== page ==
OECD: Chineese policy stimulus may worsen economic distortions
China’s stimulus measures will shore up economic growth this year and next but may undermine the country’s drive to control debt and worsen structural distortions over the medium term, the OECD said in a report.
Beijing has stepped up fiscal stimulus to prevent a sharper slowdown in the world’s second-largest economy, which is being squeezed by weaker domestic demand and a trade war with the United States.
“Infrastructure stimulus could lift growth over the projection horizon, but it could lead to a further build-up of imbalances and capital misallocation, and thereby weaker growth in the medium term,” the OECD said in its latest survey on China’s economy.
“The stimulus risks increasing once again corporate sector indebtedness and, more generally, reversing progress in deleveraging,” Reuters cited the report as saying.
China’s corporate debt has fallen to about 160% of GDP due to a multi-year clampdown on riskier types of financing and debt, but the level was still higher than in other major economies, the OECD said.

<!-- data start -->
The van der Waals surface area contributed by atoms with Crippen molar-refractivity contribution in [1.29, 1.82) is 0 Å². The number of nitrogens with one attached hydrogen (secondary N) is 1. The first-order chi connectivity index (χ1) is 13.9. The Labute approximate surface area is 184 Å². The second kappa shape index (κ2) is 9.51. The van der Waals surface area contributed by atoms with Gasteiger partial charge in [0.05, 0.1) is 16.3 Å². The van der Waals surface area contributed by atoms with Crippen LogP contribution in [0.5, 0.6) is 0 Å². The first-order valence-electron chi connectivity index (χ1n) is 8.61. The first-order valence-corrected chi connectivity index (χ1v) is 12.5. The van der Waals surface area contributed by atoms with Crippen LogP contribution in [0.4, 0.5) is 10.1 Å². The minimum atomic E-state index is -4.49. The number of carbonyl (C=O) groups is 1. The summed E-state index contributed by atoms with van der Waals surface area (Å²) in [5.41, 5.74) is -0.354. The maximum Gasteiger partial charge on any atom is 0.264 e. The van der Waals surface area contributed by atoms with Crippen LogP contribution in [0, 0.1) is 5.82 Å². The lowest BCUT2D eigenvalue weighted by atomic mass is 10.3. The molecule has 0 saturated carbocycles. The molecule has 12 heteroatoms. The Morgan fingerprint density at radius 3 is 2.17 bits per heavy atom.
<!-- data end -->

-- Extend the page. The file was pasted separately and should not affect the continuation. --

China’s fiscal stimulus could be as high as 4.25% of GDP this year, up from 2.94% in 2018, the OECD added.
China’s economic growth is likely to slow to 6.2% this year - the weakest pace in nearly 30 years, and growth is expected to cool further to 6% in 2020, the OECD said. The economy expanded 6.6% in 2018.
Growth of China’s exports of goods and services could slow to 4.5% this year from 5.1% in 2018, amid trade frictions with the United States, the OECD predicted.
China’s current account may swing to a deficit of 0.1% of GDP this year from a small surplus in 2018, amid its rebalancing towards domestic demand, the OECD added.